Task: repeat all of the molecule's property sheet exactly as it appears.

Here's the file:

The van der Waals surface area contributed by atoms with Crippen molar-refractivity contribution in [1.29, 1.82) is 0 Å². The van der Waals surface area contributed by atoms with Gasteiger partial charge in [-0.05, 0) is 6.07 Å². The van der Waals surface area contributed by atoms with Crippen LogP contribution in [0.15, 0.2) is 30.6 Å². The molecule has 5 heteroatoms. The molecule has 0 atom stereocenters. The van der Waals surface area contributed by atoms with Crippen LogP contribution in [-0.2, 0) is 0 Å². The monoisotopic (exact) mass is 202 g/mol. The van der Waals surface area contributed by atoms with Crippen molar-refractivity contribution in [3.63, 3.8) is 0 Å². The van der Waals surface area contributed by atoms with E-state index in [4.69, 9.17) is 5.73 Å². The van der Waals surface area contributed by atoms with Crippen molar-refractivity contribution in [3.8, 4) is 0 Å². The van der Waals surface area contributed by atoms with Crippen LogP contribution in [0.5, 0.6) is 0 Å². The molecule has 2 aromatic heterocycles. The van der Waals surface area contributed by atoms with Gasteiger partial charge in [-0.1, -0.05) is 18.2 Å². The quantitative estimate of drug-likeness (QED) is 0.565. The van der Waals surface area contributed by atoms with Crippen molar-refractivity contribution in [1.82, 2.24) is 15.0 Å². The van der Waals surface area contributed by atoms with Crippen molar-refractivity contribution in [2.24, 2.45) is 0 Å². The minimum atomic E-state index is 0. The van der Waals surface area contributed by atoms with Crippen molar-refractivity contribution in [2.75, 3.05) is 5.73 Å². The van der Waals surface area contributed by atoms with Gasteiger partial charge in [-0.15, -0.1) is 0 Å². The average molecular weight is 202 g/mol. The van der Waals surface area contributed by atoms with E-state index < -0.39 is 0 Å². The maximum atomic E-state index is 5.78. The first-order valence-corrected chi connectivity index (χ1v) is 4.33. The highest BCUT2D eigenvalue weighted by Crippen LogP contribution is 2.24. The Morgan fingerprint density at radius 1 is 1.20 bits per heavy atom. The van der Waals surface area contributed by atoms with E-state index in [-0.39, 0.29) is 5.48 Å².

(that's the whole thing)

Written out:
The van der Waals surface area contributed by atoms with Crippen molar-refractivity contribution in [1.29, 1.82) is 0 Å². The van der Waals surface area contributed by atoms with Gasteiger partial charge in [-0.05, 0) is 6.07 Å². The van der Waals surface area contributed by atoms with Crippen LogP contribution in [0.15, 0.2) is 30.6 Å². The molecule has 5 heteroatoms. The molecule has 0 atom stereocenters. The van der Waals surface area contributed by atoms with Crippen LogP contribution in [-0.2, 0) is 0 Å². The monoisotopic (exact) mass is 202 g/mol. The van der Waals surface area contributed by atoms with Crippen molar-refractivity contribution in [3.63, 3.8) is 0 Å². The van der Waals surface area contributed by atoms with E-state index in [4.69, 9.17) is 5.73 Å². The van der Waals surface area contributed by atoms with Crippen molar-refractivity contribution in [3.8, 4) is 0 Å². The van der Waals surface area contributed by atoms with Crippen LogP contribution in [0.5, 0.6) is 0 Å². The molecule has 2 aromatic heterocycles. The van der Waals surface area contributed by atoms with Gasteiger partial charge in [-0.1, -0.05) is 18.2 Å². The quantitative estimate of drug-likeness (QED) is 0.565. The van der Waals surface area contributed by atoms with Crippen molar-refractivity contribution in [1.82, 2.24) is 15.0 Å². The van der Waals surface area contributed by atoms with Crippen molar-refractivity contribution in [2.24, 2.45) is 0 Å². The minimum atomic E-state index is 0. The van der Waals surface area contributed by atoms with Crippen molar-refractivity contribution in [2.75, 3.05) is 5.73 Å². The van der Waals surface area contributed by atoms with Gasteiger partial charge in [-0.15, -0.1) is 0 Å². The average molecular weight is 202 g/mol. The van der Waals surface area contributed by atoms with E-state index < -0.39 is 0 Å². The maximum atomic E-state index is 5.78. The first-order valence-corrected chi connectivity index (χ1v) is 4.33. The highest BCUT2D eigenvalue weighted by Crippen LogP contribution is 2.24. The Morgan fingerprint density at radius 1 is 1.20 bits per heavy atom. The van der Waals surface area contributed by atoms with E-state index in [-0.39, 0.29) is 5.48 Å².